Window Egress Specifications for Florida

Window egress rules are very important because they allow a person safe exit of a home during a fire.

Florida Egress Windows

Proper egress windows are a life saver during a home fire.Proper egress windows are a life saver during a home fire.
The intention is to provide a window that is wide and tall enough for a person to climb through. It also must be at the correct height from the floor to make that exit possible for the young or elderly. Egress windows should be provided in all bedrooms. Of particular importance are basement windows because a fire at the top of the stairs easily traps people.

The egress window rules for Florida are located in the building code under chapter 10, section 1005.4. They state that an egress window shall have a sill (bottom of window) height that does not exceed 44 inches off the floor. The window must open to provide an unobstructed space of 5.7 square feet. There is an exception for grade level (first floor) windows. They may have a minimum clear opening of 5 square feet. The width of the opening must be at least 20 inches, and the height of the opening at least 24 inches.

Bedroom Egress

It is good practice to provide egress for every bedroom in the house. If a person is sleeping, a fire may spread through the entire home before he awakes. His only option at this point is exiting the home through a window. This also provides firefighters access to every bedroom from the exterior of the home. It is good practice to have a door on every bedroom. Doors slow the spread of fire and smoke, giving occupants more time to escape.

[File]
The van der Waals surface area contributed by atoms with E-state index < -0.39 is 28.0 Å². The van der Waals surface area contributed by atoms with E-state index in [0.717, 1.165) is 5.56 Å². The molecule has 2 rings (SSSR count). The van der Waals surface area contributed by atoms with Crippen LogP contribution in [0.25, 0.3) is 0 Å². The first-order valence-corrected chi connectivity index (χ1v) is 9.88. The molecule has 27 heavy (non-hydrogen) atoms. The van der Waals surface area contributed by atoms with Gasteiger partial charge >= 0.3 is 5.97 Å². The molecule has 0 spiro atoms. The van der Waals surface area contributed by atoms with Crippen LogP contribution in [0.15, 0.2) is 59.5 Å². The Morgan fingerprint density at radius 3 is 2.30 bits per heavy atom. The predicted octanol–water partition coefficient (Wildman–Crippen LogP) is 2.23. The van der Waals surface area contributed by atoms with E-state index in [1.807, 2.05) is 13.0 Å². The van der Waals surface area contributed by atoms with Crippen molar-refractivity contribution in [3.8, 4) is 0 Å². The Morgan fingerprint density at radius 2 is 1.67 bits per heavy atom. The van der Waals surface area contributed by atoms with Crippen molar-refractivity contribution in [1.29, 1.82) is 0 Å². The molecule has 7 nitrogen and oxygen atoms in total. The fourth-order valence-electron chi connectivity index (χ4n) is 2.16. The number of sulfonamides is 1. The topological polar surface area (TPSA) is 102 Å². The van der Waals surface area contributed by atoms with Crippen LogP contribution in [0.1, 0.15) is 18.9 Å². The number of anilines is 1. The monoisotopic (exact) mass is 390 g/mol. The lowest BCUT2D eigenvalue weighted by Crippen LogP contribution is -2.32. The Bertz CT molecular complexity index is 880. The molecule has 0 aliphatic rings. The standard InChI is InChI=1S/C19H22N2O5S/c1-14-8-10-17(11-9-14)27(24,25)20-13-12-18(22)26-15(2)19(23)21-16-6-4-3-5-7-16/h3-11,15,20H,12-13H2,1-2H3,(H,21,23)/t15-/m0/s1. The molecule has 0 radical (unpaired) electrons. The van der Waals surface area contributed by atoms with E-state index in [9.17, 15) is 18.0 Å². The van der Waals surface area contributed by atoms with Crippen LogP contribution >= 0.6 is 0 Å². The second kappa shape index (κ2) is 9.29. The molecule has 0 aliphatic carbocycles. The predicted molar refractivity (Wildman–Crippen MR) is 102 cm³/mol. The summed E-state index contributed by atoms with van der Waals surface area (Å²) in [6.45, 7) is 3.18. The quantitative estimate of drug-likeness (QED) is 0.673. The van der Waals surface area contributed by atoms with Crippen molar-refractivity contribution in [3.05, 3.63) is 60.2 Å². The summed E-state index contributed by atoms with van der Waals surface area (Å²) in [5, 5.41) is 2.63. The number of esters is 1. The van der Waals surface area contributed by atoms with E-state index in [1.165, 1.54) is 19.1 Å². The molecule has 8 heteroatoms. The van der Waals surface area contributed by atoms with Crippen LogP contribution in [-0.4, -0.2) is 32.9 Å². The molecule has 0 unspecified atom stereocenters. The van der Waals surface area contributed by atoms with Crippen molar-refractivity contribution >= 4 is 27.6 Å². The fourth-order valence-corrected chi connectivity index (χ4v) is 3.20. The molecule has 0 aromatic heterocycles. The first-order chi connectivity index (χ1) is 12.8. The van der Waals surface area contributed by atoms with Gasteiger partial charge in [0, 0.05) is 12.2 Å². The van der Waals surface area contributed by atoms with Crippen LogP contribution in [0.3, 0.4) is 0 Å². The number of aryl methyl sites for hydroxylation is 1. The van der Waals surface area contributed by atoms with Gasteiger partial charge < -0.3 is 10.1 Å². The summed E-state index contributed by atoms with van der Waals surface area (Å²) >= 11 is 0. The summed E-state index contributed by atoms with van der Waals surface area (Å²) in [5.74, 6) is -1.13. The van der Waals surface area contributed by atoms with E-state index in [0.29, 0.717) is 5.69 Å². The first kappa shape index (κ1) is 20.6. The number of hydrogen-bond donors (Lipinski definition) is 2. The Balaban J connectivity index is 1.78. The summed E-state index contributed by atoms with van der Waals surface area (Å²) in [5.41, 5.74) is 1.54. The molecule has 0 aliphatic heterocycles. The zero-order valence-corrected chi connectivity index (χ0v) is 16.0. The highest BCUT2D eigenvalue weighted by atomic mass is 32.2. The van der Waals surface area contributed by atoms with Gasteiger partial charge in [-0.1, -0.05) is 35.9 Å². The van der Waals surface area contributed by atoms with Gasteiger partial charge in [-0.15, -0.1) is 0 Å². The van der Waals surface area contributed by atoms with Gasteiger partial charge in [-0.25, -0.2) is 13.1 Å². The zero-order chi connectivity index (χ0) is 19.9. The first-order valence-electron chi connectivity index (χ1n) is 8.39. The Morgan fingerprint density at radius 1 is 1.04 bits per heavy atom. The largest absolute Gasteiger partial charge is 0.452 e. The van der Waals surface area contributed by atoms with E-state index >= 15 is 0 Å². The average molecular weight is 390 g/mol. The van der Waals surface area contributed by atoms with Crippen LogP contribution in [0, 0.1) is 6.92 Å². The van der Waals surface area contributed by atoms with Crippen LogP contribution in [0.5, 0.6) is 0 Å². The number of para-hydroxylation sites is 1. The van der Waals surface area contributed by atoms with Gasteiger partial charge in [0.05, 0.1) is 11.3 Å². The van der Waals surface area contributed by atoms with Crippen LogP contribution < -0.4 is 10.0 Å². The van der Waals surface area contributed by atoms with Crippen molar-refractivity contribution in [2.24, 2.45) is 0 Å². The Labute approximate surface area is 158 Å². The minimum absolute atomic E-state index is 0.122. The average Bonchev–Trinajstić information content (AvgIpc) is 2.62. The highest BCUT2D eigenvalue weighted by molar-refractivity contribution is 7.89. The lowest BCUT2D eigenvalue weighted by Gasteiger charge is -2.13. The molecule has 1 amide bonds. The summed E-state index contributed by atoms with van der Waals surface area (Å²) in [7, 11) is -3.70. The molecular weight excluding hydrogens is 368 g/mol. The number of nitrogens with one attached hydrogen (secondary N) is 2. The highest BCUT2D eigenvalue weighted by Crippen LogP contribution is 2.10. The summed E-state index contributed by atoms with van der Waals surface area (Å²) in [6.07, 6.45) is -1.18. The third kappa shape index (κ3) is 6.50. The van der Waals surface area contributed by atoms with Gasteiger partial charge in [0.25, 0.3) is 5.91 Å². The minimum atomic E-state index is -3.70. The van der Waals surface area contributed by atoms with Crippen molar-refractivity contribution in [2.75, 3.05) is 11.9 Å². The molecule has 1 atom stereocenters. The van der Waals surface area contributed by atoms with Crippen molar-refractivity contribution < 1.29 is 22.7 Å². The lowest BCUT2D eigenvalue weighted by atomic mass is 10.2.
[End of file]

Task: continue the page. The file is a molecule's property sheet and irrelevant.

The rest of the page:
Smoke Detectors

A smoke detector should be installed outside of every bedroom in a house. This assures the people sleeping in the rooms hear the alarm and have time to exit. A smoke detector needs to be installed on the ceiling, away from walls and corners. Smoke has a tendency to roll away from where walls and ceiling meet, as well as corners. This reduces the effectiveness of the smoke detector. If the smoke detectors are battery powered, the batteries should be changed every year.

Plan Your Escape

Every family needs to have a fire escape plan so that the occupants know the best options in an emergency situation. Practice this plan at least once a year to refresh everyone's memory. If your home has a second or third floor, it is wise to keep an emergency chain ladder stored in an accessible location. This assists in getting to the ground from the windows. Without one, the occupant may be forced to jump, possibly injuring herself in the fall.

About the Author

Bob White began his writing career in 2006. Working in sales, he was a technical writer tasked with responding to requests for proposal. White has a Bachelor of Arts in computer science and a diploma in home inspection. He has also worked in construction, landscaping and the pool industry for more than 15 years.